Time travel, a bookmark, the angel gabriel.
‘Angel Gabriel, how did I die?’
‘Your mother was Hera, your father, Zeus.’
‘So they made me die?’
‘It’s so dark here.’
‘Use the light from my wings, follow me to the Underworld.’
Mint tea in clean mug,
warm and small feelings of joy,
which I hold onto.
Today’s Savannah Brown writing prompt is:
How would someone else do it?
the L illusion
I have noted in these past few nights,
that Confidence is not found in the usual places;
it is not found inside another person
between cracks and small openings,
between the rust and rubble of
someone’s dampened heart,
or broken art,
but rather among
leather, lipstick and lingerie
— and no, I don’t list these because I am an object,
but rather because I am creating one.
I am creating the L illusion,
the mathematical formula for Confidence,
the concocted potion in a witch’s pot,
as my hot, boiling broth of
newly found esteem,
spills over the edges,
rising in steam,
and falling onto the floor
only to be caught in my palms.
I take a sip of the potion.
The formula flashes before my eyes:
leather jacket + red lipstick + lingerie = the L illusion,
This poem was written as part of National Novel Writing Month 2017 [Day 13, Poem #7]
WRITING PROMPT #70
Write a poem or story in eleven lines or less. Write it as if you were writing a photograph. You can make the moment personal or choose to write from fiction. What was that moment like, the second your firstborn child came from his mother? Describe the moment you heard terrible news. Or Goldilocks, when she first woke to find herself surrounded by three grizzlies. Let images take the place of feeling. Let the atmosphere set the tone. I know I say that a lot, but I mean it EVERY TIME.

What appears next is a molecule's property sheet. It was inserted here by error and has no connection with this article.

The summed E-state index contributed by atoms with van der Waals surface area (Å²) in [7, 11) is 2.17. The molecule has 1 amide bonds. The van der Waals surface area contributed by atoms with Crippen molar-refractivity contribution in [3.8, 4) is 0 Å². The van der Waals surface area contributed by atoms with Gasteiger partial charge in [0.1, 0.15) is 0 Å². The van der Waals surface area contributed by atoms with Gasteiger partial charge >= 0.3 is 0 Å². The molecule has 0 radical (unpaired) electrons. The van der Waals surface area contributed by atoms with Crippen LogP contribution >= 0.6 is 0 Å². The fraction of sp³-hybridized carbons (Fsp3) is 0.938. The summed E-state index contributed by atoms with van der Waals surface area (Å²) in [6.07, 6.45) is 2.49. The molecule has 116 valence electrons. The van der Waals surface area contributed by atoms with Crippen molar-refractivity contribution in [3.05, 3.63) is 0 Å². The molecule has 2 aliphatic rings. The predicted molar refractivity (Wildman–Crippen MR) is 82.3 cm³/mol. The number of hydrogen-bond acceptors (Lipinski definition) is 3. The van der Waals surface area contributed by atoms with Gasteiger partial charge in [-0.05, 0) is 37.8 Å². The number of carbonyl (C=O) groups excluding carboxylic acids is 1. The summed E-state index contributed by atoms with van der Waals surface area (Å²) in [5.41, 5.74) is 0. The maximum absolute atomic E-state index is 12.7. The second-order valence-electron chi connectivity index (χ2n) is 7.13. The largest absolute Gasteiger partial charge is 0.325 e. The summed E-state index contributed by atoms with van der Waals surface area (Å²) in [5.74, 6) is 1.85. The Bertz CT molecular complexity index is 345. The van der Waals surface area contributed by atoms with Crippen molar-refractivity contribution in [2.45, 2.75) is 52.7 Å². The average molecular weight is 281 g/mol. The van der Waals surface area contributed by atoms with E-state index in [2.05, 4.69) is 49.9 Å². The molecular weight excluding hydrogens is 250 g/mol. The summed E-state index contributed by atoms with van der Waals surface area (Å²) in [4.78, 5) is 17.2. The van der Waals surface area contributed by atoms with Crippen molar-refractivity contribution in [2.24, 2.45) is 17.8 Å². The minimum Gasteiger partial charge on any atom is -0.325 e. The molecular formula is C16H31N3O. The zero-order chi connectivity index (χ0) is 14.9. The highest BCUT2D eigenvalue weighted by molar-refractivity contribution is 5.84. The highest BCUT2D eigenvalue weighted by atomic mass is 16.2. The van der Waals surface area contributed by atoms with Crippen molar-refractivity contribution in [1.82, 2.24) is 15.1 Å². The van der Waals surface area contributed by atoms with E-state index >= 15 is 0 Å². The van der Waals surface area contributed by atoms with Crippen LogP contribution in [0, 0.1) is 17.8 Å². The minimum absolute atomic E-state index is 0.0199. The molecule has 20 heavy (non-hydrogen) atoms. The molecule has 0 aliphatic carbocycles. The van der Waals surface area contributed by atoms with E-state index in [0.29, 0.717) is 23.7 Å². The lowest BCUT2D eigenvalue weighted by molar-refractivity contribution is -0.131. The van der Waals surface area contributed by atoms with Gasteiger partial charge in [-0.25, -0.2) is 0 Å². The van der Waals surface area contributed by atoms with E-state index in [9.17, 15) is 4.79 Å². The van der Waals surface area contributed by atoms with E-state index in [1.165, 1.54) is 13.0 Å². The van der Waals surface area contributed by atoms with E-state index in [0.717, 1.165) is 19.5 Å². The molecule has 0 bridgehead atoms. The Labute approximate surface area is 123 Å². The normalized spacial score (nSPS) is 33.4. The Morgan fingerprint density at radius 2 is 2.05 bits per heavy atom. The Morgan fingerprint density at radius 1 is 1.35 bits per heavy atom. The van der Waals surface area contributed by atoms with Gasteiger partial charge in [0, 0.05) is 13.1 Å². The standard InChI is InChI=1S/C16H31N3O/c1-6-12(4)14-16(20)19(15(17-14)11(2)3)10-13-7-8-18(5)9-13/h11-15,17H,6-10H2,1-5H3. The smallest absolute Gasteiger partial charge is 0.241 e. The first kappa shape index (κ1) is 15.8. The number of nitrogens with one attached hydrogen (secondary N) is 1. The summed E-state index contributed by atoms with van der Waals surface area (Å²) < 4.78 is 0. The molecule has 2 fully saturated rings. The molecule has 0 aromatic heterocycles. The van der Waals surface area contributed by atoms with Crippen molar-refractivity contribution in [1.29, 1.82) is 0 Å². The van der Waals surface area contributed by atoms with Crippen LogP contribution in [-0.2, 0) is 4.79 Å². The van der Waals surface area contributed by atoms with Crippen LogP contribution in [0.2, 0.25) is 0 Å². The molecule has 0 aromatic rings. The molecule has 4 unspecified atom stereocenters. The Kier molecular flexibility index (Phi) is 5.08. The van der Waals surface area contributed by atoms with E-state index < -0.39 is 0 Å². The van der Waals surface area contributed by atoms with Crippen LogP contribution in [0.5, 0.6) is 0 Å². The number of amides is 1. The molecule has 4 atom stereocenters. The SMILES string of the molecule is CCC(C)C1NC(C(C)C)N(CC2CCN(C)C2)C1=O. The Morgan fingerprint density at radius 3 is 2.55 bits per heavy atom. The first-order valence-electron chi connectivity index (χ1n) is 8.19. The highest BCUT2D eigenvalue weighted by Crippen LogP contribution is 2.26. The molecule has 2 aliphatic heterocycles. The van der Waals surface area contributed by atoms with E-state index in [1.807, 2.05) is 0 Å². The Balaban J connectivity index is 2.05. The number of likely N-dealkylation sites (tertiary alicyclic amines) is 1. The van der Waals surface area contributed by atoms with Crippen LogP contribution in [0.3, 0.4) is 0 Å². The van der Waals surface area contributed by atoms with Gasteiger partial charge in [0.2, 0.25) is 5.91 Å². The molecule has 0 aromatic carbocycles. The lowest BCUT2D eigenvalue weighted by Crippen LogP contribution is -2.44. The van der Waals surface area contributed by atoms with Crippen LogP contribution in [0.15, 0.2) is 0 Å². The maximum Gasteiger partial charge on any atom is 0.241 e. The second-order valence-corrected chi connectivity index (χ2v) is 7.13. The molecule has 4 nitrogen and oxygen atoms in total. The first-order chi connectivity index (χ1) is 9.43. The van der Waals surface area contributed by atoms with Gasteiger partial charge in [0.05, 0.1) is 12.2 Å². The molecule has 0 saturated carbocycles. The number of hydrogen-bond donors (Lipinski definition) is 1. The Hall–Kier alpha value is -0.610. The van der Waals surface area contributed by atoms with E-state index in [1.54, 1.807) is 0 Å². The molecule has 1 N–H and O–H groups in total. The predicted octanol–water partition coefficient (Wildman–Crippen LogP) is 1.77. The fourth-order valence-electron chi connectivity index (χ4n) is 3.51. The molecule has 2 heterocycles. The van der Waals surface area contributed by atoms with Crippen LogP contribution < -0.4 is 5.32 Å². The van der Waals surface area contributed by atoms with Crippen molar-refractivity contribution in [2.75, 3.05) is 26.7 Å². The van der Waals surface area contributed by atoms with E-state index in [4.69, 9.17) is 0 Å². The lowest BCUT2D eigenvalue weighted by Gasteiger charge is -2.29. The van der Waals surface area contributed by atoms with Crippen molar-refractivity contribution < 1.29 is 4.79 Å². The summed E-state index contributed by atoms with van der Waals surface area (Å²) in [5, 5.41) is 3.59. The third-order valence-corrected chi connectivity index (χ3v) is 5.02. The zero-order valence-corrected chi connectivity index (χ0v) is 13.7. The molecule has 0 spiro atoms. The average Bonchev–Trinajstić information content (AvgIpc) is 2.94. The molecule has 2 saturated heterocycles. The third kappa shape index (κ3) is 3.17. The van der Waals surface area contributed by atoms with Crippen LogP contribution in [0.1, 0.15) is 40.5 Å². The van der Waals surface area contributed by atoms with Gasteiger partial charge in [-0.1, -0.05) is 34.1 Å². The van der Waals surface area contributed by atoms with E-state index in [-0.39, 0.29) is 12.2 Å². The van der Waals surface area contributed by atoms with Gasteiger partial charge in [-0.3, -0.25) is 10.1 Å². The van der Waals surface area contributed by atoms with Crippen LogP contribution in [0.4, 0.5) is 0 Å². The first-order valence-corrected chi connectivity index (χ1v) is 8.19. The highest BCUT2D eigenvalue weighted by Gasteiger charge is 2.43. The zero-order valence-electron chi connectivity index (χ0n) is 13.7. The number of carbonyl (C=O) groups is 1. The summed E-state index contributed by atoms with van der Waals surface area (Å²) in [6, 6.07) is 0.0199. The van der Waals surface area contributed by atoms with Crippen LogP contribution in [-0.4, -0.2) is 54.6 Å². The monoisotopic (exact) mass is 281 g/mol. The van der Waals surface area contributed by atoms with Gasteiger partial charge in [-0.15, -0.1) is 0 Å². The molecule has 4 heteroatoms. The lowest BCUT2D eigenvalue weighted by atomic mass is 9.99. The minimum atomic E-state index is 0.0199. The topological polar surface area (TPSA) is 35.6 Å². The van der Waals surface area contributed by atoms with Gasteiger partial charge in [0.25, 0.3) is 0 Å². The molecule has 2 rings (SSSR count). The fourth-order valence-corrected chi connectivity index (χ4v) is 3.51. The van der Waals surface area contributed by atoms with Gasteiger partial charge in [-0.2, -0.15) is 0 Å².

She ran the quill’s feather through her fingers, with each stroke an old thought arrived and vanished. These thoughts fluttered around in her head, like a million different birds all singing different tunes to tell things to one another in secret codes. How was she to decipher their songs? A neatly bound book fell under her gaze; it had been placed at an angle on the left side of her father’s desk. Her fingers abandoned the quill and reached for the volume. And so, with a new play-thing in her hands arrived a new thought — should she be doing this? Perhaps her father was right, women were not suited for the life of a novelist. Thinking this, she opened the front cover of the novel, and inside read: ‘Pride and Prejudice, by Jane Austen’. This, she thought, is whom I aspire to be. She immediately relinquished the songs of the birds, and instead listened to the quiet, dipping back into her mind and her quill into her ink, writing fervently.
This was written as part of National Novel Writing Month 2017, [Day 6, Writing Prompt #70]